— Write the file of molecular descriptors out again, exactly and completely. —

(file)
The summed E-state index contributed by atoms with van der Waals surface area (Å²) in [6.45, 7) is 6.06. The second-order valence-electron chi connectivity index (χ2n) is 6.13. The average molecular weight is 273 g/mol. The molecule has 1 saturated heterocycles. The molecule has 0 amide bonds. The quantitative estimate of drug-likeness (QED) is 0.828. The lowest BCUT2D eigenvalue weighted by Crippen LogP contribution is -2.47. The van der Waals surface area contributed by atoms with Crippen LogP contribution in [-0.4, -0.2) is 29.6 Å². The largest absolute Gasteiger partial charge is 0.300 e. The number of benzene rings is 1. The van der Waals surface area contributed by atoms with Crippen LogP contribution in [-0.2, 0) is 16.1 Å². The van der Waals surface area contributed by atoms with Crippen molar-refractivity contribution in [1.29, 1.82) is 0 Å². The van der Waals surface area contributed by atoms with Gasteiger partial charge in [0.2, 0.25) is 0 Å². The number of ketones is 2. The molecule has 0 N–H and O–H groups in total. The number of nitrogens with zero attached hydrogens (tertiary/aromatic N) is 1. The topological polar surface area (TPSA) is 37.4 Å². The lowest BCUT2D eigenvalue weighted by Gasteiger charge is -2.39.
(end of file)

The summed E-state index contributed by atoms with van der Waals surface area (Å²) in [6.45, 7) is 6.06. The second-order valence-electron chi connectivity index (χ2n) is 6.13. The average molecular weight is 273 g/mol. The molecule has 1 saturated heterocycles. The molecule has 0 amide bonds. The quantitative estimate of drug-likeness (QED) is 0.828. The lowest BCUT2D eigenvalue weighted by Crippen LogP contribution is -2.47. The van der Waals surface area contributed by atoms with Crippen LogP contribution in [-0.4, -0.2) is 29.6 Å². The largest absolute Gasteiger partial charge is 0.300 e. The number of benzene rings is 1. The van der Waals surface area contributed by atoms with Crippen LogP contribution in [-0.2, 0) is 16.1 Å². The van der Waals surface area contributed by atoms with Crippen molar-refractivity contribution in [1.29, 1.82) is 0 Å². The van der Waals surface area contributed by atoms with Gasteiger partial charge in [0.2, 0.25) is 0 Å². The number of ketones is 2. The molecule has 0 N–H and O–H groups in total. The number of nitrogens with zero attached hydrogens (tertiary/aromatic N) is 1. The topological polar surface area (TPSA) is 37.4 Å². The lowest BCUT2D eigenvalue weighted by Gasteiger charge is -2.39.